B'nai B'rith Perlman Camp: a magical place in itself. However, for a few days each summer, Perlman is joined by a few special guests who make it just that much more enchanting. During the second shabbos of International Kallah, we were lucky enough to experience Shabbat To Remember (S2R). During S2R, Camp is joined by many holocaust survivors for the weekend so that we may learn from them and hear their stories to ensure their memory succeeds them.
I was fortunate enough to participate as a “grandchild” for Trudy Album this past summer. Meaning, I helped her navigate camp and made sure she was enjoying her stay. I expected this would be a truly memorable weekend. I was talking with the rest of my team just before Trudy arrived, and I offered them a thought, "There aren't many children in the world today who will ever hear a first-hand account from a holocaust survivor. Much less any who will get to literally be a Survivor's family for a weekend. Bathe in every moment of this experience, because you likely won't get one like it again." I can tell by our collective Havdalah tears on Saturday night that I was right; all of us were sad to say goodbye.
But there's one thing Trudy said which stuck with me so much that I feel the need to share it with all of you. It wasn't during her speech, or designated time for talking, but rather quickly before the HaMotzi during Shabbat lunch. First, you have to understand that Kallah is an inherently stressful experience for our minds. Waking up to learn that what you thought you believed you don't actually believe--every day for three weeks– takes its toll on your bearing. I've spent sixteen years getting to know the world, myself, and deciding what I believe. Those beliefs were challenged and shifted every moment at Kallah. In particular, I was struggling with the idea of Tikkun Olam, so I decided I'd ask Trudy her thoughts: "Trudy, I have a question. As someone who has seen first hand the hatred for Jews in the world, do you still believe in Tikkun Olam? How can or why should we go around trying to heal a world that despises us and call it our duty?"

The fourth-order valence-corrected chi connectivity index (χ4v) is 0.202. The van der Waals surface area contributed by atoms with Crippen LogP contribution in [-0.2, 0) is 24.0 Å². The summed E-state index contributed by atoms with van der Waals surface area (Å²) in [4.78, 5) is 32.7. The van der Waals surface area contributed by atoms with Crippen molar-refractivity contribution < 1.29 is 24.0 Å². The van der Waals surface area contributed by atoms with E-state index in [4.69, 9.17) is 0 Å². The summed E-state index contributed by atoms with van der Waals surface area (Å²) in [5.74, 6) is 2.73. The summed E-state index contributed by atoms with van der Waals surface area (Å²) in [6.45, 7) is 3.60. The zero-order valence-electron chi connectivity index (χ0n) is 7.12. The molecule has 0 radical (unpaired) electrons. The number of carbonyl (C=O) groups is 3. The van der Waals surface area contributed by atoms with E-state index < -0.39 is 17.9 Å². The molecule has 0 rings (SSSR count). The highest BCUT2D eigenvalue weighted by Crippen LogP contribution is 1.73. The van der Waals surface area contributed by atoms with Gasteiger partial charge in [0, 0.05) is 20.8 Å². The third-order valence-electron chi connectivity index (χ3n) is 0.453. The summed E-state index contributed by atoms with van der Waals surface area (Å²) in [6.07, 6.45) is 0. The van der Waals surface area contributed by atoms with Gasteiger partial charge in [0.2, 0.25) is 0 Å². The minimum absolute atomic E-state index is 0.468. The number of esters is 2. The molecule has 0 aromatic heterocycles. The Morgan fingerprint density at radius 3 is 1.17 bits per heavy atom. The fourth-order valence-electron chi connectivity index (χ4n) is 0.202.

I could tell Trudy was intrigued because she sat back in her chair and said, "Hmm, let me think for a moment." I waited patiently, eager for her response as she continued, "Well, yes, I do believe in Tikkun Olam, and let me tell you why. When we carry out the calling of Tikkun Olam, it is as if we are saying 'even though you hate me, I am helping you because that is what I believe is right' and in doing that, you embarrass them for hating you in the first place."
I then sat in awe of what I considered a once-in-a-lifetime chance to be enlightened, inspired, and to share such a special moment with such a special person.
Trudy was generally a pretty light-hearted individual. On Friday night, Survivors got to pick between a story-time type of gathering, and a dance session--Trudy picked the dance session without hesitation and was right up there in the big dance circle with everyone else. She always talked about how happy being with the kids made her, about her family, about how much she loved BBYO and was always extremely well-mannered. She jumped into every situation, looking to get the most out of it. And everybody under the sun stopped to ask questions, take pictures, or even just to say 'hello.'
I was amazed by the insightful perspective she had on such a difficult issue. But right after our talk she immediately went back to just taking everything in with the typical smile on her face that lights up a room. Seeing that approach to life really has helped me live fuller on a day-to-day basis and definitely made my Kallah more meaningful.
Honestly, I did not expect my cold-cuts Perlman Shabbat lunch to stick around in my memory for that long. But the message Trudy shared at that moment truly helped me satisfy some of the eager confusion swirling around inside me about my own Judaism. And it's an incredible tidbit of advice which I don't think is fair to hold for myself–so maybe sharing this is my own bit of Tikkun Olam.
Max is an Aleph from Chazak AZA in the Nassau Suffolk Region
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